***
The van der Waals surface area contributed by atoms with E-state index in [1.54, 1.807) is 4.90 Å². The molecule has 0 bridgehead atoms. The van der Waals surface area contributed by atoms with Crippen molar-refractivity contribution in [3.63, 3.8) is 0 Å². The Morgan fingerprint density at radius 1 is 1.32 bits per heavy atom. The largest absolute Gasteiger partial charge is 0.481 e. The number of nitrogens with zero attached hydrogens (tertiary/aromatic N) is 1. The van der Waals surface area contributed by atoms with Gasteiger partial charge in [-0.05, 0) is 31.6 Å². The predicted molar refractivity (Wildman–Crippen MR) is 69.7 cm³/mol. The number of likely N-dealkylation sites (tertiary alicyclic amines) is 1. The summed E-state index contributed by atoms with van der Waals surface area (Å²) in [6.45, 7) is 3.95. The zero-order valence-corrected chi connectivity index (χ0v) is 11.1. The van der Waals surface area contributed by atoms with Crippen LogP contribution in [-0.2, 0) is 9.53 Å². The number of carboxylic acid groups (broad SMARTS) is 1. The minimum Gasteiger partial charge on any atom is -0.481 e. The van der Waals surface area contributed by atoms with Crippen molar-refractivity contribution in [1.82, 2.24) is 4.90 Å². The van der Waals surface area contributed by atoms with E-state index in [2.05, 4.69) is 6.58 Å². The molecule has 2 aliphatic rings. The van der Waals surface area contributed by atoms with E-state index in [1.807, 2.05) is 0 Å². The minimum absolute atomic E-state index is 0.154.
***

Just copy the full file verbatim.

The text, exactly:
The van der Waals surface area contributed by atoms with E-state index in [1.54, 1.807) is 4.90 Å². The molecule has 0 bridgehead atoms. The van der Waals surface area contributed by atoms with Crippen molar-refractivity contribution in [3.63, 3.8) is 0 Å². The Morgan fingerprint density at radius 1 is 1.32 bits per heavy atom. The largest absolute Gasteiger partial charge is 0.481 e. The number of nitrogens with zero attached hydrogens (tertiary/aromatic N) is 1. The van der Waals surface area contributed by atoms with Gasteiger partial charge in [-0.05, 0) is 31.6 Å². The predicted molar refractivity (Wildman–Crippen MR) is 69.7 cm³/mol. The number of likely N-dealkylation sites (tertiary alicyclic amines) is 1. The summed E-state index contributed by atoms with van der Waals surface area (Å²) in [6.45, 7) is 3.95. The zero-order valence-corrected chi connectivity index (χ0v) is 11.1. The van der Waals surface area contributed by atoms with Crippen LogP contribution in [-0.2, 0) is 9.53 Å². The number of carboxylic acid groups (broad SMARTS) is 1. The minimum Gasteiger partial charge on any atom is -0.481 e. The van der Waals surface area contributed by atoms with Crippen molar-refractivity contribution in [1.82, 2.24) is 4.90 Å². The van der Waals surface area contributed by atoms with E-state index in [2.05, 4.69) is 6.58 Å². The molecule has 2 aliphatic rings. The van der Waals surface area contributed by atoms with E-state index in [1.807, 2.05) is 0 Å². The minimum absolute atomic E-state index is 0.154.